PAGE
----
New York Mets manager Terry Collins got a lot of attention when he declared that he might consider batting his pitcher 8th in the lineup instead of the traditional 9th spot. While Collins’ idea is hardly revolutionary, it’s an interesting point for debate. What, you might ask, is the advantage to hitting the pitcher further up in the lineup?
Although there haven’t been an overabundance of instances in which managers employed this strategy, it has certainly been done before. Most notably, Tony LaRussa, while managing the St. Louis Cardinals, was famous for hitting his pitcher 8th in an effort to give his hitters at the top of the lineup more chances to hit with runners on base. The theory goes that, assuming a team’s worst three hitters are hitting 7th-9th in the lineup, the players hitting 1st-4th will hit with the bases empty more frequently than they will with runners on base. In keeping with that idea, when the top four hitters in the lineup reach base, it’s up to the bottom of the lineup to produce the runs, the same hitters who are regarded as the weak link of the lineup.
As you can imagine, when managers used this idea in the past, it was met with head scratches, eyebrow raises and much consternation. However, according to “The Book: Playing the Percentages In Baseball”, when hitting the pitcher 8th, the number of runs per game increases from 4.50 to 4.59. While the increase is not earth-shattering by any means, the numbers seem to indicate that there is an advantage, albeit small, to employing this strategy.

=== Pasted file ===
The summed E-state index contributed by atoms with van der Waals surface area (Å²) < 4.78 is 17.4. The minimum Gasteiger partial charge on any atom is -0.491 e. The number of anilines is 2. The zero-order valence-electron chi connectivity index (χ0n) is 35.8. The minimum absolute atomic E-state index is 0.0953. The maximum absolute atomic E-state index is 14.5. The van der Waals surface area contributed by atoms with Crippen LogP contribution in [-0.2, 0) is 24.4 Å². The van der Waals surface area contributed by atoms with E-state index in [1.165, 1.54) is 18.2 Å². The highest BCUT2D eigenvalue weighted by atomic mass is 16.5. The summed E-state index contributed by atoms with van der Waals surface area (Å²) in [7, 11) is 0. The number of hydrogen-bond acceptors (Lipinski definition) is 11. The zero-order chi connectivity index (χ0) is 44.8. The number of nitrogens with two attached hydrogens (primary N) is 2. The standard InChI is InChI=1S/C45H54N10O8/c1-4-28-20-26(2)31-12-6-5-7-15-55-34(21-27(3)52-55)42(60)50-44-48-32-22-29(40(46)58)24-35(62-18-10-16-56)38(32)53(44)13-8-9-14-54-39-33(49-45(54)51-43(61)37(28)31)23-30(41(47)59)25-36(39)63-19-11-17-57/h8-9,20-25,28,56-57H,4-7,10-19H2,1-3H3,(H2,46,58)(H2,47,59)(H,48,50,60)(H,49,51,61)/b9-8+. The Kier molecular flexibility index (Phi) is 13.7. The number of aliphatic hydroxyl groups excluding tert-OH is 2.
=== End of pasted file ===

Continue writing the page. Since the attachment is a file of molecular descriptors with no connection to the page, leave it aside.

Opponents of this idea argue that, while it’s preferable to give your best hitters run producing opportunities, you could also end up with the inverse taking place. For instance, if we continue with the assumption that the lineup’s top four hitters are the best hitters on the team, there’s a far greater likelihood of the pitcher coming to bat with multiple runners on than vice versa. Furthermore, for those managers who rely heavily on their pitchers bunting, the managers would simply be moving what’s considered an automatic out further up the lineup and giving their pitchers more at-bats over the course of the season.
With the significant influence that sabermetrics have started to have on the new age baseball community, it’s inevitable that managers and front offices alike will attempt to exploit these inefficiencies, no matter how small they may be. Although the jury is still out on just how well hitting your pitcher 8th works, for a team like the Mets that needs all the offensive advantages they can get, you can’t fault Collins for thinking outside the box.